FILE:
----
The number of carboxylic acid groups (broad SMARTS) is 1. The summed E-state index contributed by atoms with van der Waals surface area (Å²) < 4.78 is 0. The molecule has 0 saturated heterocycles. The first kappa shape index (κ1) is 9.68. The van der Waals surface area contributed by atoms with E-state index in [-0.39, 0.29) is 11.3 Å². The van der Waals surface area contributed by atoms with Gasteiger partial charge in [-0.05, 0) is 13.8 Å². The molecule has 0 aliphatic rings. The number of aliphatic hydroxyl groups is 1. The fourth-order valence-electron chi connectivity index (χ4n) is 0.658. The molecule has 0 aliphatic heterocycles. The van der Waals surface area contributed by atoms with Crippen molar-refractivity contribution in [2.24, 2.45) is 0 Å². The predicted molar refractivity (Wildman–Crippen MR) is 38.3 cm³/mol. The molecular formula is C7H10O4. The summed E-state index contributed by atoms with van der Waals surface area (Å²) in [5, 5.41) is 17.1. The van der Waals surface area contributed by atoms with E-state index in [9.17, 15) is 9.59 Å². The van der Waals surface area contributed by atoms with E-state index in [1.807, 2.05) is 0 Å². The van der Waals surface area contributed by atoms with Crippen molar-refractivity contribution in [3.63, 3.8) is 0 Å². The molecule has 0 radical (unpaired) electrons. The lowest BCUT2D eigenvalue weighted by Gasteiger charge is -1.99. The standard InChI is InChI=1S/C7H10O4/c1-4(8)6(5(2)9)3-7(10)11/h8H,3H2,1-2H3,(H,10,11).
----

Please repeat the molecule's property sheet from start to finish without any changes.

The number of carboxylic acid groups (broad SMARTS) is 1. The summed E-state index contributed by atoms with van der Waals surface area (Å²) < 4.78 is 0. The molecule has 0 saturated heterocycles. The first kappa shape index (κ1) is 9.68. The van der Waals surface area contributed by atoms with E-state index in [-0.39, 0.29) is 11.3 Å². The van der Waals surface area contributed by atoms with Gasteiger partial charge in [-0.05, 0) is 13.8 Å². The molecule has 0 aliphatic rings. The number of aliphatic hydroxyl groups is 1. The fourth-order valence-electron chi connectivity index (χ4n) is 0.658. The molecule has 0 aliphatic heterocycles. The van der Waals surface area contributed by atoms with Crippen molar-refractivity contribution in [2.24, 2.45) is 0 Å². The predicted molar refractivity (Wildman–Crippen MR) is 38.3 cm³/mol. The molecular formula is C7H10O4. The summed E-state index contributed by atoms with van der Waals surface area (Å²) in [5, 5.41) is 17.1. The van der Waals surface area contributed by atoms with E-state index in [9.17, 15) is 9.59 Å². The van der Waals surface area contributed by atoms with E-state index in [1.807, 2.05) is 0 Å². The van der Waals surface area contributed by atoms with Crippen molar-refractivity contribution in [3.63, 3.8) is 0 Å². The molecule has 0 radical (unpaired) electrons. The lowest BCUT2D eigenvalue weighted by Gasteiger charge is -1.99. The standard InChI is InChI=1S/C7H10O4/c1-4(8)6(5(2)9)3-7(10)11/h8H,3H2,1-2H3,(H,10,11).